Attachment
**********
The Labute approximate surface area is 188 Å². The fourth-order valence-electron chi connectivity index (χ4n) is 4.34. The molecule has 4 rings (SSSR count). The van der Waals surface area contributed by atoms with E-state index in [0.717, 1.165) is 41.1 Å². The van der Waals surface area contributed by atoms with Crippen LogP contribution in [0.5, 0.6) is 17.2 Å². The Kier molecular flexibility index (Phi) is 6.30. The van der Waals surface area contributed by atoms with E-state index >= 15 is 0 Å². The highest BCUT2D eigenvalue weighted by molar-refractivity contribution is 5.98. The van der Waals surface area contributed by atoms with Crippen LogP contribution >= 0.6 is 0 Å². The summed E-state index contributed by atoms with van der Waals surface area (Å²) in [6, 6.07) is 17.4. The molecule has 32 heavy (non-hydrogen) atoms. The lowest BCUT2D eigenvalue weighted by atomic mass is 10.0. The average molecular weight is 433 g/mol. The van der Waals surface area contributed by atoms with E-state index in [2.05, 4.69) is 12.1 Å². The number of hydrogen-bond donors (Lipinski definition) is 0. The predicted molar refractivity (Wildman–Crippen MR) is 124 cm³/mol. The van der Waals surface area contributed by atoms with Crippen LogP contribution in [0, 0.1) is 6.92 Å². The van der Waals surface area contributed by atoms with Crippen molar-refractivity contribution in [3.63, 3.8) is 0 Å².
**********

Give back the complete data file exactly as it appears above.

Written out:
The Labute approximate surface area is 188 Å². The fourth-order valence-electron chi connectivity index (χ4n) is 4.34. The molecule has 4 rings (SSSR count). The van der Waals surface area contributed by atoms with E-state index in [0.717, 1.165) is 41.1 Å². The van der Waals surface area contributed by atoms with Crippen LogP contribution in [0.5, 0.6) is 17.2 Å². The Kier molecular flexibility index (Phi) is 6.30. The van der Waals surface area contributed by atoms with E-state index >= 15 is 0 Å². The highest BCUT2D eigenvalue weighted by molar-refractivity contribution is 5.98. The van der Waals surface area contributed by atoms with Crippen LogP contribution >= 0.6 is 0 Å². The summed E-state index contributed by atoms with van der Waals surface area (Å²) in [6, 6.07) is 17.4. The molecule has 32 heavy (non-hydrogen) atoms. The lowest BCUT2D eigenvalue weighted by atomic mass is 10.0. The average molecular weight is 433 g/mol. The van der Waals surface area contributed by atoms with E-state index in [2.05, 4.69) is 12.1 Å². The number of hydrogen-bond donors (Lipinski definition) is 0. The predicted molar refractivity (Wildman–Crippen MR) is 124 cm³/mol. The van der Waals surface area contributed by atoms with Crippen LogP contribution in [0, 0.1) is 6.92 Å². The van der Waals surface area contributed by atoms with Crippen molar-refractivity contribution in [3.63, 3.8) is 0 Å².